They are: The policies and issues that address the concerns of multiplied millions of Nigerians; the track record and electability of the candidate; the competence of the candidate's campaign staff.

The fourth parameter, which should not have anything to do directly with the candidate but which he may try to control, especially if the candidate is a sitting President, is the actual conduct of the election by the supposedly neutral umpire, the Independent National Electoral Commission – INEC. The principle of who pays the piper dictates the music is relevant today as it was when Obasanjo used his total control of the party and the Maurice Iwu led INEC leadership, to stage the worst rigged presidential election in Nigeria's history.

Even Umaru Yar'Adua, who became the president by that rigged process, admitted that the election had been seriously flawed. But he accepted the sham result anyway, because it had made him the president.

Evidences were produced by the petitioners at the tribunal that the result of the 2007 election had been written and signed by Maurice Iwu long before the election took place. That alone should have been grounds enough to cancel the entire presidential election, and those involved in that criminal act prosecuted. But to the amazement of the world, the Justice Ogebe tribunal said it was not substantial ground to cancel the election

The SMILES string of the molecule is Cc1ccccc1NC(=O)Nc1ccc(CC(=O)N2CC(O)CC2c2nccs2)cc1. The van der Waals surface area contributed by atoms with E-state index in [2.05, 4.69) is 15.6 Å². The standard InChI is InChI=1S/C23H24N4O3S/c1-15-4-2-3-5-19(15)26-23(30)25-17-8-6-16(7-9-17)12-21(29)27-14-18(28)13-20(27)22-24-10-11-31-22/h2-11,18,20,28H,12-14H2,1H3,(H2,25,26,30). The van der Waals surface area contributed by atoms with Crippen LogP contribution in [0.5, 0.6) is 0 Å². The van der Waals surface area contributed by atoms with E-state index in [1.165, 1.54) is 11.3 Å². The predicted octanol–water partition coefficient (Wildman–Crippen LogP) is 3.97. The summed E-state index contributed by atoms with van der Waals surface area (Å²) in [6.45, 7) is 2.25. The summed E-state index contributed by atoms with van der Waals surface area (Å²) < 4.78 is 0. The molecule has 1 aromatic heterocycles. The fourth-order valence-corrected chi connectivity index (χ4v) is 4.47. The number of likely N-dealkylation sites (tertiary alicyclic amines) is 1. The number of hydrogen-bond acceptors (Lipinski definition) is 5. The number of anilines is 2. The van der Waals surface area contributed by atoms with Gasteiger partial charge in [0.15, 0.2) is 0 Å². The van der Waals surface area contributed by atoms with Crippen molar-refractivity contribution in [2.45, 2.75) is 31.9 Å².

Not to talk of ballot papers that had no numbers, thereby making it impossible to know how many votes were actually cast. It was also of no consequence that ballot papers to be used in Nigeria were still sitting in warehouses in South Africa, where they had been printed, on the day of the election. It is wrong for President Jonathan to be the chief umpire in his own race. It is against the rule of every game. But Jonathan has come to the race (for which he is not qualified) by the controversial circumstances of the zoning policy of the party. He has been trying to destroy that policy.

President Jonathan handpicked the new chairman of INEC, Professor Attahiru Jega. While Jega's personal integrity is not in question, it is nevertheless fair to say that he will be listening to, perhaps taking orders from, his benefactor on a fairly consistent basis. The professor says he can't be manipulated. That remains to be seen. After all, Professor Maurice Iwu made the same claims when he was appointed by Obasanjo. If Jega comes out clean from this election he would enter the Guinness Book of Records and qualify for the Nobel Prize.